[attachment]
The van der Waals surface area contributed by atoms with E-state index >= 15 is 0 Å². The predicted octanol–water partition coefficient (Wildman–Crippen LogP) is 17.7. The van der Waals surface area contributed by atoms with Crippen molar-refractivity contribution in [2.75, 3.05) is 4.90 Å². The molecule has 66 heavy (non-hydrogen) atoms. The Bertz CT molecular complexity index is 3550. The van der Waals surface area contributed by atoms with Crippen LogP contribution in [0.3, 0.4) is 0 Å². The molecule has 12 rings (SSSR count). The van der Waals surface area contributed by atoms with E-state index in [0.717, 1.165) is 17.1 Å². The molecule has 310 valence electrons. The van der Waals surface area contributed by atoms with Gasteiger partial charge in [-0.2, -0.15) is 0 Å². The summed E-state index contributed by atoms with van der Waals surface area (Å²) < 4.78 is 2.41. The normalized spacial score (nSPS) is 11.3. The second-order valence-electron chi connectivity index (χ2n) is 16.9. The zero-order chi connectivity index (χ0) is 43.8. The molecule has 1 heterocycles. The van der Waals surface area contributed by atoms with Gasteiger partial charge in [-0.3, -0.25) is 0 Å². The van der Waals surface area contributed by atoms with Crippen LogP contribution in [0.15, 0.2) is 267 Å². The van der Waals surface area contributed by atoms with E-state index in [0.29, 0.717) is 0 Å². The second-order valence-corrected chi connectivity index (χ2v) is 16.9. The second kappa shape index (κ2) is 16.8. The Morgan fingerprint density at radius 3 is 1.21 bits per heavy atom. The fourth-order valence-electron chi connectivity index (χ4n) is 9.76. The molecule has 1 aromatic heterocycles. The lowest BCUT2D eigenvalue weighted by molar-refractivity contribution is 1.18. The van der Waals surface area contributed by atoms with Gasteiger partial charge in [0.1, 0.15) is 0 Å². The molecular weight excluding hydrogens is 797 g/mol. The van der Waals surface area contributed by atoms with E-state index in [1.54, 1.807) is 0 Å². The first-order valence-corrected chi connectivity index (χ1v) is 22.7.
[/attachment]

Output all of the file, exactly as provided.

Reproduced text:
The van der Waals surface area contributed by atoms with E-state index >= 15 is 0 Å². The predicted octanol–water partition coefficient (Wildman–Crippen LogP) is 17.7. The van der Waals surface area contributed by atoms with Crippen molar-refractivity contribution in [2.75, 3.05) is 4.90 Å². The molecule has 66 heavy (non-hydrogen) atoms. The Bertz CT molecular complexity index is 3550. The van der Waals surface area contributed by atoms with Crippen LogP contribution in [0.3, 0.4) is 0 Å². The molecule has 12 rings (SSSR count). The van der Waals surface area contributed by atoms with E-state index in [0.717, 1.165) is 17.1 Å². The molecule has 310 valence electrons. The van der Waals surface area contributed by atoms with Gasteiger partial charge in [-0.2, -0.15) is 0 Å². The summed E-state index contributed by atoms with van der Waals surface area (Å²) < 4.78 is 2.41. The normalized spacial score (nSPS) is 11.3. The second-order valence-electron chi connectivity index (χ2n) is 16.9. The zero-order chi connectivity index (χ0) is 43.8. The molecule has 1 heterocycles. The van der Waals surface area contributed by atoms with Gasteiger partial charge in [-0.3, -0.25) is 0 Å². The van der Waals surface area contributed by atoms with Crippen LogP contribution in [0.15, 0.2) is 267 Å². The van der Waals surface area contributed by atoms with E-state index in [0.29, 0.717) is 0 Å². The second-order valence-corrected chi connectivity index (χ2v) is 16.9. The second kappa shape index (κ2) is 16.8. The Morgan fingerprint density at radius 3 is 1.21 bits per heavy atom. The fourth-order valence-electron chi connectivity index (χ4n) is 9.76. The molecule has 1 aromatic heterocycles. The lowest BCUT2D eigenvalue weighted by molar-refractivity contribution is 1.18. The van der Waals surface area contributed by atoms with Gasteiger partial charge in [0.1, 0.15) is 0 Å². The molecular weight excluding hydrogens is 797 g/mol. The van der Waals surface area contributed by atoms with E-state index in [1.54, 1.807) is 0 Å². The first-order valence-corrected chi connectivity index (χ1v) is 22.7.